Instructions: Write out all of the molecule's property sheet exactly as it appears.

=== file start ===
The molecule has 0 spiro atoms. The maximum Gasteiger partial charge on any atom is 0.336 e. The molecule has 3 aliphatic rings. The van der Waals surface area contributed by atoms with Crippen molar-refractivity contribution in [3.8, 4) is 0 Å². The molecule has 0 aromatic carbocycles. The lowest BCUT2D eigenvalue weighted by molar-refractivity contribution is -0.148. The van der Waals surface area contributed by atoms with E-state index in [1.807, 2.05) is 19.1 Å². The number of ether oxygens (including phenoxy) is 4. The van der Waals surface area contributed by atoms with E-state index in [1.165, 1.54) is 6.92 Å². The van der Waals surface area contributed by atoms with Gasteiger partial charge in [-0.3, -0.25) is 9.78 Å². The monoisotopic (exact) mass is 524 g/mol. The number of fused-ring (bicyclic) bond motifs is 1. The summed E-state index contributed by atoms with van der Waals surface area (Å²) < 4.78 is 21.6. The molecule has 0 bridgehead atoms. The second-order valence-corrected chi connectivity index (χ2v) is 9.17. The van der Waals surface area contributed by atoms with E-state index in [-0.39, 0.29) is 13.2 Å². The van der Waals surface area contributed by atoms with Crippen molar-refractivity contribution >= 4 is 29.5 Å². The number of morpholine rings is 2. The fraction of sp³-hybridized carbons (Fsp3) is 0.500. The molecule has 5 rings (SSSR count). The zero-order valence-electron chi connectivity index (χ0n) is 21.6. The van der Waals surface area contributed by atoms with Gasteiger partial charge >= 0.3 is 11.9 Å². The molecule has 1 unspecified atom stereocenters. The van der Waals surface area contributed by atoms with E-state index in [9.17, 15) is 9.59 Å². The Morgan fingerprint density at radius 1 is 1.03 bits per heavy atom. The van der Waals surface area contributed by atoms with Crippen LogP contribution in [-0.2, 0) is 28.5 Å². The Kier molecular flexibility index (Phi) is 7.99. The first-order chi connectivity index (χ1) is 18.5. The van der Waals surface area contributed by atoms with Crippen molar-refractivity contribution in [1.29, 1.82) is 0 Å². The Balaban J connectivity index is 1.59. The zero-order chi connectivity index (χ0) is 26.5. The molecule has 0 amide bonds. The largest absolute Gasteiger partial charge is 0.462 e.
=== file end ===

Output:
The molecule has 0 spiro atoms. The maximum Gasteiger partial charge on any atom is 0.336 e. The molecule has 3 aliphatic rings. The van der Waals surface area contributed by atoms with Crippen molar-refractivity contribution in [3.8, 4) is 0 Å². The molecule has 0 aromatic carbocycles. The lowest BCUT2D eigenvalue weighted by molar-refractivity contribution is -0.148. The van der Waals surface area contributed by atoms with E-state index in [1.807, 2.05) is 19.1 Å². The number of ether oxygens (including phenoxy) is 4. The van der Waals surface area contributed by atoms with E-state index in [1.165, 1.54) is 6.92 Å². The van der Waals surface area contributed by atoms with Gasteiger partial charge in [-0.3, -0.25) is 9.78 Å². The monoisotopic (exact) mass is 524 g/mol. The number of fused-ring (bicyclic) bond motifs is 1. The summed E-state index contributed by atoms with van der Waals surface area (Å²) < 4.78 is 21.6. The molecule has 0 bridgehead atoms. The second-order valence-corrected chi connectivity index (χ2v) is 9.17. The van der Waals surface area contributed by atoms with E-state index in [-0.39, 0.29) is 13.2 Å². The van der Waals surface area contributed by atoms with Crippen molar-refractivity contribution >= 4 is 29.5 Å². The number of morpholine rings is 2. The fraction of sp³-hybridized carbons (Fsp3) is 0.500. The molecule has 5 rings (SSSR count). The zero-order valence-electron chi connectivity index (χ0n) is 21.6. The van der Waals surface area contributed by atoms with Gasteiger partial charge >= 0.3 is 11.9 Å². The molecule has 1 unspecified atom stereocenters. The van der Waals surface area contributed by atoms with E-state index in [9.17, 15) is 9.59 Å². The Morgan fingerprint density at radius 1 is 1.03 bits per heavy atom. The van der Waals surface area contributed by atoms with Crippen LogP contribution in [-0.2, 0) is 28.5 Å². The Kier molecular flexibility index (Phi) is 7.99. The first-order chi connectivity index (χ1) is 18.5. The van der Waals surface area contributed by atoms with Crippen molar-refractivity contribution in [1.29, 1.82) is 0 Å². The Balaban J connectivity index is 1.59. The zero-order chi connectivity index (χ0) is 26.5. The molecule has 0 amide bonds. The largest absolute Gasteiger partial charge is 0.462 e.